One thing that reallly impressed  me was the close focusing abilitiy. So, while not a true macro lens, the 12~40mm Zuiko will let you get remarkably close, without any extra "toys".

The 12~40/2.8 is not listed as a macro lens, but it does have remarkable close-focusing abilities! Down to .2 of a meter - or about 8 inches from the lens!  Thus, at 40mm you can fill your frame with something just over 2 inches (5cm) wide!  Like so.

This yeilds an image roughly 1/3 life-size, on the sensor ... with a reproduction ratio of nearly 1:3!  Most proper macro lenses have a maximum reproduction ratio of 1:2 before needing to use an adapter. 

The close focusing limit of the lens @ 40mm.
So, while not a true macro lens, the 12~40mm Zuiko will let you get remarkably close, without any extra "toys".

I have a 62mm Nikon T-6 Achromat Close-up lens, that 
I'd planned to use with this lens.

I don't think it's really necessary! 

At close focus limit + Nikon T6 C/U lens.
For it's 88g weight and roughly $100 cost (used), it only drops your field of view from ~2 inches to roughly 1 3/4 inches! For most day to day close-ups, the Oly zoom will do fine, all by itself. For specialized (read: still closer) work, you'll want a specialized, macro lens.


On the side of the lens, there is an additional Function Button (Marked L-Fn) whch can be programed to almost any function.  However, I've yet to find a practical use for it! Your mileage may vary.


Something many people are not aware of, is
that most "zoom" lenses are not really Zoom lenses! Most so-called "zoom"
lenses are actually variable focal length (varifocal) lenses, not true zoom (parfocal) lenses.  

You can tell, by looking at the aperture.  If it is varies, say f4 to f6.3 as you move through the focal lengths, it is actually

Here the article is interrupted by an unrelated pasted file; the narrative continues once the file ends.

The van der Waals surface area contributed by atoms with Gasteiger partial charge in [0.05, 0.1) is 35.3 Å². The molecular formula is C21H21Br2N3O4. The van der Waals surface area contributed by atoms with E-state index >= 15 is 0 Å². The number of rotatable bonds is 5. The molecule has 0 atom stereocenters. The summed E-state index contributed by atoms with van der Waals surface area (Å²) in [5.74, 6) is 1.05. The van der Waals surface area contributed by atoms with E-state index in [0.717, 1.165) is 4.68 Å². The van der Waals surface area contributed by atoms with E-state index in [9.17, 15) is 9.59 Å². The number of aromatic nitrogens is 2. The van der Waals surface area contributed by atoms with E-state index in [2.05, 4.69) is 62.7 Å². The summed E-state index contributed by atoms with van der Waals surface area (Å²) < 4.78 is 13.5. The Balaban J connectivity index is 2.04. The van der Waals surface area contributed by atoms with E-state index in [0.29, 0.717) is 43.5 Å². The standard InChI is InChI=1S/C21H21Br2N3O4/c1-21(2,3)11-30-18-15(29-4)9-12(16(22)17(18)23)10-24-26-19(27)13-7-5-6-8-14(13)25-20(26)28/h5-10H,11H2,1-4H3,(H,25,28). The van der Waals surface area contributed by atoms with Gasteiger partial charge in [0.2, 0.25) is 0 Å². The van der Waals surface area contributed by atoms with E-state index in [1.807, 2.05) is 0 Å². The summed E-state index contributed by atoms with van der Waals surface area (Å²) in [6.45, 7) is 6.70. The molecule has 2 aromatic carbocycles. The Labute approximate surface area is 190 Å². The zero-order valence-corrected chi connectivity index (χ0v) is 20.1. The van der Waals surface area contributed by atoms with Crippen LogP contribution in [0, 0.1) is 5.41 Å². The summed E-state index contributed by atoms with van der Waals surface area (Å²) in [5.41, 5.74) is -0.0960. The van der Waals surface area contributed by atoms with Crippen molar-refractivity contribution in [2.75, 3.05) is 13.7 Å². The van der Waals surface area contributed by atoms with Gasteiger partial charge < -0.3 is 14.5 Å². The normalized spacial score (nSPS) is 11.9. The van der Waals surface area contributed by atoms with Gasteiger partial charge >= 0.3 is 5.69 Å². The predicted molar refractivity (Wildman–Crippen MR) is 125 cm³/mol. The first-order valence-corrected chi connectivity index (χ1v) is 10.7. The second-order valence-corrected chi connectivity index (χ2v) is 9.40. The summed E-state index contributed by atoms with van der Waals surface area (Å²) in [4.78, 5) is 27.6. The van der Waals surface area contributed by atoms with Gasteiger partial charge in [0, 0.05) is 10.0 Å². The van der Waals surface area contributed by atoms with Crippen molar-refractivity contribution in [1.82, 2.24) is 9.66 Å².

a variable focal length lens.  The difference from a zoom lens, is that a variable focal length (VFL) lens does not hold
focus as you change the "zoom" ratio.
True zoom lenses can be focused at any point and they will hold their focus
throughout their range.  Such lenses can be easily spotted, as they have one, constant, maximum apterture, throughout
their range, such as f4, 3.5 or 2.8.  There are even a few faster, true zooms, though as you approach f2 it gets much more difficult (read: expensive) to hold the quality over the zoom range.

Variable focal length lenses are simpler to design, cheaper to build and, in the age of Auto-Focus, functionally the same.
For as fast as the focus shifts, the Auto-focus system corrects for it!

The nice bit about true zooms, such as the 12~40/2.8 PRO, is that they tend to be both sharper and better corrected -
with fewer optical vices. The bad bit is that they cost more.  You get what you pay for!

ONE CAVEAT: That being said, the 12~40/2.8 PRO suffers from significant complex or "moustache" distortion at focal lengths of 18m or wider. The problem is not noticeable if you shoot Jpegs, as the camera corrects for it during conversion to jpeg.  If you shoot RAW files, and develop them in Olympus Viewer 3 or any of several other commercial raw developers that make such corrections automagically, then you still won't see it.  But if you shoot raw files and, like me, develop them one of the less common, but very good raw developers, such as Silkypix, or one of the open-source developers, such as Raw Therapee, that do not do such corrections automatically, it can be a serious problem. Fortunately, there are two inexpensive and very effective solutions. The first is PT Lens, which does the job, very effectively, while the other is to use RAW Therapee 5, a free, open source developer that is able to correct these distortions with a single click. [UPDATE: The latest version, 5.4, now does the correction automatically, in the same way that Lightroom, Photoshop and others do it. Invisibly!]

After you've read this review, I suggest you also read my updated review of the 12~40/2.8 PRO's Moustache distortion problem (with examples), found here.

Otherwise, the lens is sharp, crisp, with high accutance. It is a convenient lens to use, in terms of size, weight, and range of focal lengths.  Because of its compact size and bright, f2.8 aperture, it gets a lot of use and it delivers pro-grade results. (It must, for I have now sold thousands of images made with it and the clients are all very happy.)

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If you've found this review helpful, you might enjoy some of my other reviews, found here.  You might also enjoy
my wildlife photos, all taken with Leica or Olympus glass. You can find my photo-instruction DVDs here.

If interested, you can also find my antique Debrie Sept and 1950 Beauty Six (one of only two known to exist in the

Thanks for reading.

Last updated: 12 November 2017